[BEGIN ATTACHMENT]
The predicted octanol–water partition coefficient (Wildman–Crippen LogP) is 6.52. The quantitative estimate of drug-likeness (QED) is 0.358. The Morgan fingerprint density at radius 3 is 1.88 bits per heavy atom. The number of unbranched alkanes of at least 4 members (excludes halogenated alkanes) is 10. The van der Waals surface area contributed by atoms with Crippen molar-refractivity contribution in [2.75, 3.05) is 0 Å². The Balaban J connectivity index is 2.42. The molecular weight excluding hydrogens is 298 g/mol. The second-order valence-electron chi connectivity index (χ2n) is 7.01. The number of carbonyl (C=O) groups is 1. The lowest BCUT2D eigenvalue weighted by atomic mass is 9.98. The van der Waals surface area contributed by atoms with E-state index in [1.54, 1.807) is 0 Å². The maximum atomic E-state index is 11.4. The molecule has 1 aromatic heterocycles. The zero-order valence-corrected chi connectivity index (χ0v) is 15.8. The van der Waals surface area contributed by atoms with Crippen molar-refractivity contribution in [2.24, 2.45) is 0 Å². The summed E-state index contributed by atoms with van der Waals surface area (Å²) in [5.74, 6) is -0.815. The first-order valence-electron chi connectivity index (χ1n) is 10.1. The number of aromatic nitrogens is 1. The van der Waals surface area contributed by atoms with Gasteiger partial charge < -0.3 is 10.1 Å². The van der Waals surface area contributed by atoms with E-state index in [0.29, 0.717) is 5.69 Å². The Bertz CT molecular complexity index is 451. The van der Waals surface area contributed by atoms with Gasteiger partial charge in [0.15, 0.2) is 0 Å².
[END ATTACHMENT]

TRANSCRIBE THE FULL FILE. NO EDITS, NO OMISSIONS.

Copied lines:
The predicted octanol–water partition coefficient (Wildman–Crippen LogP) is 6.52. The quantitative estimate of drug-likeness (QED) is 0.358. The Morgan fingerprint density at radius 3 is 1.88 bits per heavy atom. The number of unbranched alkanes of at least 4 members (excludes halogenated alkanes) is 10. The van der Waals surface area contributed by atoms with Crippen molar-refractivity contribution in [2.75, 3.05) is 0 Å². The Balaban J connectivity index is 2.42. The molecular weight excluding hydrogens is 298 g/mol. The second-order valence-electron chi connectivity index (χ2n) is 7.01. The number of carbonyl (C=O) groups is 1. The lowest BCUT2D eigenvalue weighted by atomic mass is 9.98. The van der Waals surface area contributed by atoms with E-state index in [1.54, 1.807) is 0 Å². The maximum atomic E-state index is 11.4. The molecule has 1 aromatic heterocycles. The zero-order valence-corrected chi connectivity index (χ0v) is 15.8. The van der Waals surface area contributed by atoms with Crippen molar-refractivity contribution in [2.24, 2.45) is 0 Å². The summed E-state index contributed by atoms with van der Waals surface area (Å²) in [5.74, 6) is -0.815. The first-order valence-electron chi connectivity index (χ1n) is 10.1. The number of aromatic nitrogens is 1. The van der Waals surface area contributed by atoms with Gasteiger partial charge < -0.3 is 10.1 Å². The van der Waals surface area contributed by atoms with E-state index in [0.29, 0.717) is 5.69 Å². The Bertz CT molecular complexity index is 451. The van der Waals surface area contributed by atoms with Gasteiger partial charge in [0.15, 0.2) is 0 Å².